Diving right into the project, we ordered what we needed. To start, we had shovels, drills, hammers, and other household tools. On amazon, we ordered:
Two heavy-duty saw horsesLink
Two speed squaresLink
A circular sawLink
A 4’ levelLink
Some chalk lineLink
2 Alaskan mill rails Link
Ripping Chain (better chain for milling)Link
With these things we were able to learn a lot quickly. We started the project by finding the perfect spot. The spot we picked is on the top of a hill, looking down to a creek close by. Having the creek close by is a huge plus because one day we will be using it for water. With our chainsaw, it was quick and easy to clear all the trees off of the spot. Before moving any of the logs, we decided to try and mill one of the largest logs. This was a sort of practice-run, as we were going to be making a bridge to cross over the creek with the lumber. With the Alaskan mill and a circular saw, it was easy to cut planks to size. The bridge was made out of two 12’ logs about 6” in diameter, with 1” planks on top. The saw we bought was an inexpensive saw, and it shows. It took ages to finally cut through the 16’ log.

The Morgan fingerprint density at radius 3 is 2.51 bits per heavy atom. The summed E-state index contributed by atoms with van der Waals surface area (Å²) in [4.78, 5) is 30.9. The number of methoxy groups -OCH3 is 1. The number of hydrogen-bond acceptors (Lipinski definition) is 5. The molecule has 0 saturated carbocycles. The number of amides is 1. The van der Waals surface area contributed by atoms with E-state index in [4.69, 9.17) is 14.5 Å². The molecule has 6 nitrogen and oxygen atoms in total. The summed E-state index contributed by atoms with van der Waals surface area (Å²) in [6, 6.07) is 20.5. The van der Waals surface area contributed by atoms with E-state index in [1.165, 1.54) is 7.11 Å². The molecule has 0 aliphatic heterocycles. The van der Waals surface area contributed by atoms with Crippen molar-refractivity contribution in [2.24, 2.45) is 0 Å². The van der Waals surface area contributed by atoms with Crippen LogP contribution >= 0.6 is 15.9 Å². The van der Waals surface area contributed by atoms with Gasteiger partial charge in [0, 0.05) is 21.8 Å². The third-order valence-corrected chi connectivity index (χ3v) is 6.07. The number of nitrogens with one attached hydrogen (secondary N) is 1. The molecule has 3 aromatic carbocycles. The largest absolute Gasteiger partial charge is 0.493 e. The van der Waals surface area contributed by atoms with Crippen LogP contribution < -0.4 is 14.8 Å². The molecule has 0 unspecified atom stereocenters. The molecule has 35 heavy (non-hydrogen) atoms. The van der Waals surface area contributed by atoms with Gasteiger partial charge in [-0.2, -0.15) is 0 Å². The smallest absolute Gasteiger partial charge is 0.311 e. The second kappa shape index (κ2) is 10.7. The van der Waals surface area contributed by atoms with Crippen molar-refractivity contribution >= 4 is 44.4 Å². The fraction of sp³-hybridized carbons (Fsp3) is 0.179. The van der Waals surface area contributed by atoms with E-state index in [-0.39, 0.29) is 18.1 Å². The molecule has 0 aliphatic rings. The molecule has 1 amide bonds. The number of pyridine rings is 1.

After building the bridge, we cut up the logs laying on the build site and hauled them to a large pile about 10m away. We decided to cut the logs to 12’ sections, just like the bridge. This will probably be convenient in the future to have a dozen logs all the same length.
After milling the wood for the bridge, we decided to mill a very long oak log. Our itty-bitty chainsaw took 30 minutes to cut one slab of the hard wood, very unimpressive. We weren’t giving up though and cut another slab. At home we were seriously reassessing how long this would take with our cheap chainsaw. We realized that we had a lot of wood to cut and this chainsaw wouldn’t get the job done. We were left with two options: buy all the wood, or buy a much more powerful chainsaw. It turns out that saws get expensive, and it would be cheaper and more time consuming to just buy all the wood. At this point in time, we haven’t bought any wood yet except for the posts, as well as concrete to hold them in. These are the first steps of a long journey.